I am trying to prove an inequality which goes as

For $\alpha\geq 1$,$\int_{t}^\infty u^{\alpha}e^{-u}du\geq (t+1) \int_{t}^\infty u^{\alpha-1}e^{-u}du$ for any $t\geq 0$. Using the notation of incomplete gaussian function $\Gamma(\alpha+1,t)\geq (t+1)\Gamma(\alpha,t),\forall t\geq 0$.

For example:

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We have $$\int_t^\infty u^\alpha e^{-u} du = t^\alpha e^{-t} + \alpha \int_t^\infty u^{\alpha -1} e^{-u} du.$$ The inequality is now equivalent to $$t^\alpha e^{-t} \geq (t+ 1-\alpha) \int_t^\infty u^{\alpha -1} e^{-u} du.$$ If $t\leq \alpha -1$, the inequality is trivial. We consider $t > \alpha -1$. Define the function $$f(t) = \frac{t^\alpha}{t+1 -\alpha} e^{-t} - \int_t^\infty u^{\alpha -1} e^{-u} du,\quad t > \alpha -1.$$ Differentiating $f$, we get $$f'(t) = -\frac{(\alpha -1) t^{\alpha -1}}{(t+ 1-\alpha)^2} e^{-t} < 0.$$ Therefore $$f(t) > \lim_{t\to \infty} f(t) = 0,\quad \forall \alpha -1 < t < \infty.$$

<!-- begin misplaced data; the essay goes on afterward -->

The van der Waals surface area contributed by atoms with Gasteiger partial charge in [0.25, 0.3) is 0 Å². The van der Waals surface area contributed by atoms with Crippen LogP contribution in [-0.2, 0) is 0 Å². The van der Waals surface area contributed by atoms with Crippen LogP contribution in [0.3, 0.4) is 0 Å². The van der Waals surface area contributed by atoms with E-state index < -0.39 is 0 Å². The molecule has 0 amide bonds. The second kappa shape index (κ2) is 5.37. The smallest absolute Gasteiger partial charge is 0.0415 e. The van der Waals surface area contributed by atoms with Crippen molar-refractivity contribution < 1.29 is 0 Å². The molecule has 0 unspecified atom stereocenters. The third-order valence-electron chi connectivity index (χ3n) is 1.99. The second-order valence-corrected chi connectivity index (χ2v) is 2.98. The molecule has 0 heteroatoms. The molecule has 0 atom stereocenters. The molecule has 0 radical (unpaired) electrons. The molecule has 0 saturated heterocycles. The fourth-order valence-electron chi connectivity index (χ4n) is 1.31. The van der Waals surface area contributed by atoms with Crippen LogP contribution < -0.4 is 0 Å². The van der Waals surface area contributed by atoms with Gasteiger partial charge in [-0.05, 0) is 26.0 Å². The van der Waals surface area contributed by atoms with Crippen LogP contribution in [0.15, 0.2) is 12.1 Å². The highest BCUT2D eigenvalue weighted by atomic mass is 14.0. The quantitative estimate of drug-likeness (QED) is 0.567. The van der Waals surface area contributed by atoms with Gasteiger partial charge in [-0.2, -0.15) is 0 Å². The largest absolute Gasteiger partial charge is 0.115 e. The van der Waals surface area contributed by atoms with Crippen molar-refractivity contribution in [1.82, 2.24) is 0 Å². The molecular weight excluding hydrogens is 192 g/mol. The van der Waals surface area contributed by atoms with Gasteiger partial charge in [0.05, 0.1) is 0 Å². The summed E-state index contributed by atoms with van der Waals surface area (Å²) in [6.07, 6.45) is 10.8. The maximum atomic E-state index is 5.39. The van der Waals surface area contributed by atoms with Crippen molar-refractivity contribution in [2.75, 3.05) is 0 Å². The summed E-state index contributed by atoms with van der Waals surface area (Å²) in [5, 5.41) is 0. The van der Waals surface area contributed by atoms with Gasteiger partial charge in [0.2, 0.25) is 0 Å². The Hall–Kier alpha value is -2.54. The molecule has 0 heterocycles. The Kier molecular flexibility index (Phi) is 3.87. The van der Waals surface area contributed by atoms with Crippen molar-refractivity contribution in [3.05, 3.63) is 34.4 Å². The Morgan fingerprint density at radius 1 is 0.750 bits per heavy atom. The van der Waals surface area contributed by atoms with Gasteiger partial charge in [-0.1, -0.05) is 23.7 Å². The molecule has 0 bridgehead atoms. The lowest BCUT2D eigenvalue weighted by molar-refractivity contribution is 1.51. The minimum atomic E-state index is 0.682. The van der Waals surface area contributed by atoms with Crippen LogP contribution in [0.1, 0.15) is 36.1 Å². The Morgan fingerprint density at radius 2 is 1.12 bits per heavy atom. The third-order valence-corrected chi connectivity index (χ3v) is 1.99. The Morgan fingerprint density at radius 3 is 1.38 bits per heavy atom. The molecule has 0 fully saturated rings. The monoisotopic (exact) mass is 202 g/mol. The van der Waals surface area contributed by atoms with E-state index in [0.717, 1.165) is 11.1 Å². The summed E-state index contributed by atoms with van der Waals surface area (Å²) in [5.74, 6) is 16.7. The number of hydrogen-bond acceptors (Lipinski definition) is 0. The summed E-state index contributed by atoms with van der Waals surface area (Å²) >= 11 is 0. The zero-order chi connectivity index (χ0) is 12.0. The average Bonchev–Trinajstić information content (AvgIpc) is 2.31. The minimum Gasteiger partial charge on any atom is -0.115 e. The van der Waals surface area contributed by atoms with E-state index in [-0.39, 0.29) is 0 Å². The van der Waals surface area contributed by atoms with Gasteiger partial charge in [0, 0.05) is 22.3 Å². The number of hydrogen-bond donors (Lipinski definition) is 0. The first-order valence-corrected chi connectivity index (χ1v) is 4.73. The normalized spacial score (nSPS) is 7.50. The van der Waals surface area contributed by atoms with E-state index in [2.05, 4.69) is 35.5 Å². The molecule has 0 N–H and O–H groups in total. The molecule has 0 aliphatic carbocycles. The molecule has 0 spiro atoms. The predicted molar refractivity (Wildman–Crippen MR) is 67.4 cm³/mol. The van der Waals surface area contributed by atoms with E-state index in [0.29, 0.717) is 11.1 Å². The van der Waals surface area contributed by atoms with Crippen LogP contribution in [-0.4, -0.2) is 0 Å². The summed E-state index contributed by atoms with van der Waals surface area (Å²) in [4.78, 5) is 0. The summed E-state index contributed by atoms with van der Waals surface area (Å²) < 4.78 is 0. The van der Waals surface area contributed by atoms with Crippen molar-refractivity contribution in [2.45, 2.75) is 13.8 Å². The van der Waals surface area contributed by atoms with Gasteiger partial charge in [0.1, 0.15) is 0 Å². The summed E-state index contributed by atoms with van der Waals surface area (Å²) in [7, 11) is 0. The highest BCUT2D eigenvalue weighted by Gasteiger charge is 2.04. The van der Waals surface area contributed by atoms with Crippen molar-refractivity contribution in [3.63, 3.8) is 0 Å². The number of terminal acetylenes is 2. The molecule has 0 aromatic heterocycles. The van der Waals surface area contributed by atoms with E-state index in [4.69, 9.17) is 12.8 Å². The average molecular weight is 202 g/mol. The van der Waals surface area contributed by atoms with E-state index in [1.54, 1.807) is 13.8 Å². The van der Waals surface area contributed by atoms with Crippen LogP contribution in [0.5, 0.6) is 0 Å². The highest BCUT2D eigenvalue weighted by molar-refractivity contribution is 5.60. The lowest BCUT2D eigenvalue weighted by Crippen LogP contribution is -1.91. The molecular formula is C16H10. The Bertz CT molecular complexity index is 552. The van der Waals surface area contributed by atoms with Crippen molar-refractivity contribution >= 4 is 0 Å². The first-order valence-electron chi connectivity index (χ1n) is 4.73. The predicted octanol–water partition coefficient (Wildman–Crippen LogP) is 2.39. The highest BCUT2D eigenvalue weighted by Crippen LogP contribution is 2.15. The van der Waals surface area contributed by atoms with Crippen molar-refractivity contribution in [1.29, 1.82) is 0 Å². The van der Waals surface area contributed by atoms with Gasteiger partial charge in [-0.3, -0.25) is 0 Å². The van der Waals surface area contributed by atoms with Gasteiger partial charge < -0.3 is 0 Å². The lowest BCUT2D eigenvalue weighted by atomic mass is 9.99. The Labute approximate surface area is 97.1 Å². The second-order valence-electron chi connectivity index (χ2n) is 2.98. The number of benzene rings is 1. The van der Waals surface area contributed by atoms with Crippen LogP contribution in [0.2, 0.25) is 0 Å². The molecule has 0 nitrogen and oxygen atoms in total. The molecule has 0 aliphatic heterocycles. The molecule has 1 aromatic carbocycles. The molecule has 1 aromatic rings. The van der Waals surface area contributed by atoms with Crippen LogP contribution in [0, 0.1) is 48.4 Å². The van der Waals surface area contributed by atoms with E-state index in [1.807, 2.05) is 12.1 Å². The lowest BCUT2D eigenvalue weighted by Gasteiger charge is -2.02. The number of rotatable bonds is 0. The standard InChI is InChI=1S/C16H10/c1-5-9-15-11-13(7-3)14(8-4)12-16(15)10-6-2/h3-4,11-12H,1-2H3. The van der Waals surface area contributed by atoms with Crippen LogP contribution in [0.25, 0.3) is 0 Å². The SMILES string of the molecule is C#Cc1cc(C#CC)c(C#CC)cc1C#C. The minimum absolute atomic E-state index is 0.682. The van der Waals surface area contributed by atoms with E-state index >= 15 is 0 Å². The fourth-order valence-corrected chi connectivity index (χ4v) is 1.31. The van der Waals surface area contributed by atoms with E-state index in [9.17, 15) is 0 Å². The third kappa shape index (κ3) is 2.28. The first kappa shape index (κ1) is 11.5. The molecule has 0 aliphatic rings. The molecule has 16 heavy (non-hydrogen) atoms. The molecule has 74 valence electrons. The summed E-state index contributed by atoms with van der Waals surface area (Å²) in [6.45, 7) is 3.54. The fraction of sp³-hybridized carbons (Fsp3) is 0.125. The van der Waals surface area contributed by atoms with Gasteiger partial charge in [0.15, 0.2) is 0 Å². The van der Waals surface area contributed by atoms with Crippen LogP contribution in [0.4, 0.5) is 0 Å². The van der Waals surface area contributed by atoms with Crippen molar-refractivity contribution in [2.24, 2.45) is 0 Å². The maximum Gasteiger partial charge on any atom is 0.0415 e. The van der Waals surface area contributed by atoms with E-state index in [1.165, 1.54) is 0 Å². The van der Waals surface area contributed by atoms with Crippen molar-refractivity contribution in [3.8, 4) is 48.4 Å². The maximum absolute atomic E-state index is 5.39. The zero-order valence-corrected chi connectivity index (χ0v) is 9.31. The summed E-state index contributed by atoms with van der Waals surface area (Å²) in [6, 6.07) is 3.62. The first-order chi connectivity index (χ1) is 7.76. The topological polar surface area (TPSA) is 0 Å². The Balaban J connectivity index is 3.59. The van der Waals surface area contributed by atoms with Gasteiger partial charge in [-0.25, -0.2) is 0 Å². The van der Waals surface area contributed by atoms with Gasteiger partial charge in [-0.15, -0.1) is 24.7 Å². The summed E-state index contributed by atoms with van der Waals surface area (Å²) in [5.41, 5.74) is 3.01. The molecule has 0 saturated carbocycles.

• $\begingroup$ nice and effective ! (+1) $\endgroup$ – G Cab Apr 19 '18 at 21:29

I don't have the rep points to comment, so I've put this in an answer box, but have you tried showing the inequality holds at some convenient $t$ (say $t=0$), then differentiating both sides with respect to $t$ (using product rule on the right). If the derivative on the left is greater than that on the right for all $t$ and $\alpha$ under your conditions, then you've got it.

[update] You can consider this comparing two curves. One is the curve on the left of the inequality, the other on the right. If the curve on the left starts out greater than the one on the right in the range of interest ($t \in [0,\inf)$), and the slope of the curve on the left is always greater than the one on the right, then the function on the left must always be greater. [another update--I wrote this, but I think it's wrong, sorry; I see your point--] [wrong part] This can be true even though the difference between the two curves gets smaller and smaller as $t$ goes to $\inf$. [end wrong part]

  • $\begingroup$ The difference is not increasing as t goes to infinity. Actually, it is a very tight bound when t goes to infinity. $\endgroup$ – Ethanabc Apr 19 '18 at 20:04

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